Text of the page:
Despite the alarming number of former Playboy models and Day-Glo presidential candidates against them, there’s a decent chance that you owe your very existence to vaccines. If either of your great-great-grandparents happened to be strolling around Continental Europe back in the 18th century, they were damned likely to trip and fall face-first into a heaping puddle of smallpox. For much of the century, the best defense against the disease was variolation – basically, infecting people with live smallpox virus in hopes that they would a) build an immunity to the disease and b) not die agonizingly while doing so (they often did).
But then, in 1774, a British farmer named Benjamin Jesty had an idea. When smallpox struck his small town, Jesty decided not to variolate his family. Instead, he took a cue from local folklore, found a cow infected with cowpox (a disease similar to but less dangerous than smallpox), and jabbed the infected pus from its udders into the arms of his wife and sons with a darning needle, like a scene straight out of a body piercing purveyor’s worst nightmares. Nightmarish as it sounds, however, it worked – though he didn’t have a fancy name for the procedure, farmer Jesty had discovered the vaccination for a plague that had wantonly slaughtered humans since about 10,000 BC.
When Jesty’s neighbors discovered that he had put cow inside his wife and children in some way other than the one true manner in which God intended, they brandished so many pitchforks that he moved his family to a village 50 miles away. Plus, Jesty was a farmer, not a doctor – he wanted to spend his days milking cows, not draining boils and having literally everyone asking him to “look at this thing on my back.”
While The Knick is a work of fiction, it is based on exhaustive historical research. Below, the show’s writers share some of the true facts of the era that are depicted in this episode.
Cpt. Robertson’s route along the San Juan River, through to Lake Nicaragua, and over land to the Pacific Coast would save his company almost 8,000 miles of travel around the South American continent. In reality, it is the very route that Vanderbilt used for his Accessory Transit Co. That is until the Nicaraguan government seized the route from the American Tycoon in 1855. (Image courtesy of the Burns Archive.
Thackery uses arrowroot to create a poultice to calm the irritated skin and aid in healing those infected with Smallpox. Today, arrowroot starch is often used to enable the active ingredients in talcum powder.
Using a scab from a healed Smallpox-sore to create a powder, Thackery then exposes the villagers to the virus by blowing the powder into their noses. It’s a rudimentary form of vaccination known as variolation, which exposes the individual to a virus so that they come down with a mild case of Smallpox in order to develop immunity.
The real Dr. Cotton lived a long life. He and his assistants pulled over 11,000 teeth, and removed endless other parts of patients’ bodies. In some procedures, the death rate was as high as 30%. Dr. Cotton falsified his data and zealously continued to promote his theories around the world.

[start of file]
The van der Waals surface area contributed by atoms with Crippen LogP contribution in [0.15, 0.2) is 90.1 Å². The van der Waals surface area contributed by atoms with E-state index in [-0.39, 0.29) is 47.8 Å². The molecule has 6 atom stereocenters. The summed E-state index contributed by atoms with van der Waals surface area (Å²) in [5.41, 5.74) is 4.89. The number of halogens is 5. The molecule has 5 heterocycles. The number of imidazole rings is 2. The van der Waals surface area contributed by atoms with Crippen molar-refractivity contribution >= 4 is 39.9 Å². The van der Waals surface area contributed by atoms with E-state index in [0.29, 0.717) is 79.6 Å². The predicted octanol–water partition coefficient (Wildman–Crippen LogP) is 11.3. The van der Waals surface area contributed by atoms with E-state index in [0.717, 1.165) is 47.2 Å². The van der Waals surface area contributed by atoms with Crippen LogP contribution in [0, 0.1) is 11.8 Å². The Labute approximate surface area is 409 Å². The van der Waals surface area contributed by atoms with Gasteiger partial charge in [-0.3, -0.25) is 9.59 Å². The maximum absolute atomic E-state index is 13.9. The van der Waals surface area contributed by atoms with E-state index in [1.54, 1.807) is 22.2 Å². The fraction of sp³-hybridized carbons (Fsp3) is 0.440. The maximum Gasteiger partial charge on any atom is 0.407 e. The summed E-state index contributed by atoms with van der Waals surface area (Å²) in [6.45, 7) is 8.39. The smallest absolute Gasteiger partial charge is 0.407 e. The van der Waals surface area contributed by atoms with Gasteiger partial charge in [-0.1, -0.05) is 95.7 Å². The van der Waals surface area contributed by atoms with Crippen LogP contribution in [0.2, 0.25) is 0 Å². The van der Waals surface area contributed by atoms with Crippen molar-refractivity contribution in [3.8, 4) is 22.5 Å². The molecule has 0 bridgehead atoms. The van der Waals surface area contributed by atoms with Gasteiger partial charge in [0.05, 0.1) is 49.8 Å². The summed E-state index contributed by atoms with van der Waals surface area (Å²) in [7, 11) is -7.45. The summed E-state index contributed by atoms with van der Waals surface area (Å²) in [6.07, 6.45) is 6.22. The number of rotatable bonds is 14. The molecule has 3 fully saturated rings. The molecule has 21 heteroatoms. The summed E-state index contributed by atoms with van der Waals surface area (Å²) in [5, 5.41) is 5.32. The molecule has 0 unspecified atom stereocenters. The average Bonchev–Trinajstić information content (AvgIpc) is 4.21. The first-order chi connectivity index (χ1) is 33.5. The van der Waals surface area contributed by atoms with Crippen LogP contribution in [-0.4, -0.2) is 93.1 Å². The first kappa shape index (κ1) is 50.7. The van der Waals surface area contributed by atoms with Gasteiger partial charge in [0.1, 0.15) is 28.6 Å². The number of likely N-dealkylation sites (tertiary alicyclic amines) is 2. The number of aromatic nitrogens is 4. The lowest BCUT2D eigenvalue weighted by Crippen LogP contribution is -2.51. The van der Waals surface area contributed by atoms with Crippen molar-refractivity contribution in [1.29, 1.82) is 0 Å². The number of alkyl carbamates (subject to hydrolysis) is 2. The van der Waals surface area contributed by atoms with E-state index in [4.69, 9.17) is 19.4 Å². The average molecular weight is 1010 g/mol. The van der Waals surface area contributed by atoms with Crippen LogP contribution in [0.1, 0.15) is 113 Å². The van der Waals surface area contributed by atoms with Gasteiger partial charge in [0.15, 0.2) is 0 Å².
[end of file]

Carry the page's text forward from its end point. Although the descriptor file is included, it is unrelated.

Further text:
An ischemic bowel means a section of the intestine is dead. Ingesting Cocaine can cause a constricting of blood vessels, which blocks the passage of blood and oxygen and in turn kills the tissue.
Just east of Manhattan, Randall’s Island housed numerous hospital, reformatories and institutions for adults and children.
Rockefeller, Carnegie, and Harriman all put money toward Eugenics, viewing it as an extension of Darwinism.
Sir Variol, LN elf knight Kordam, TN dwarf rogue Croba, CN human warmage Clark, LE human necromancer Iliri, LN human drunken master
Context:In order to overthrow the city government, the party is staging a break-in on the treasury. Their hope is that once the governor’s stockpile of funds is gone, he’ll be forced to raise taxes, thus alienating the common folk and leaving the city open for rebellion. Given that there are no Good-aligned characters in the party…
Sir Variol: To begin with, we’ll need a way to distract the guards so that Clark and Kordam can slip inside.
Croba (OOC): Do the city guards also serve as firefighters?
DM: They do.
Kordam (OOC): Oh god, don’t tell me.
Croba: In that case, I think that we should set a fire a few blocks away from the treasury. When the guards leave to put it out–
Sir Variol: Absolutely not! We can’t go around setting fires!
Clark: I mean, we could…
Kordam: I’m with V on this one. Besides, we don’t need them gone… just distracted.
Iliri: I could buy them all drinks! *hiccup*
Sir Variol: I don’t think that they’d drink on duty.
Clark (OOC): Of course, there’s always our secret weapon.
Iliri (OOC): What exactly is that…?
Clark (OOC): Croba’s 18 Charisma.
Croba (OOC): Oh yeah! And I have a cantrip that can create water…
DM: …oh god.
Croba: Hey, Iliri. Up for a spot of mud wrestling?
DM: Inside the vault, you see the accumulated wealth of the city laid out before you. There are several haphazard piles of platinum coins, wooden chests of promissory notes, and the odd box of gemstones.
Clark: I have enough shadow caches prepared to fit pretty much all of this. We can return it to our employers as soon as we get out.
Kordam: Not all of it. I’m sure they won’t miss a few thousand off the top.
Clark: Very true.
Several minutes pass as the “extraction team” gathers up the treasure and then dimension doors to an alleyway outside.
Clark: All right, Kordam, you can go tell Sir Stick-Up-His-Ass that he can break up the diversion.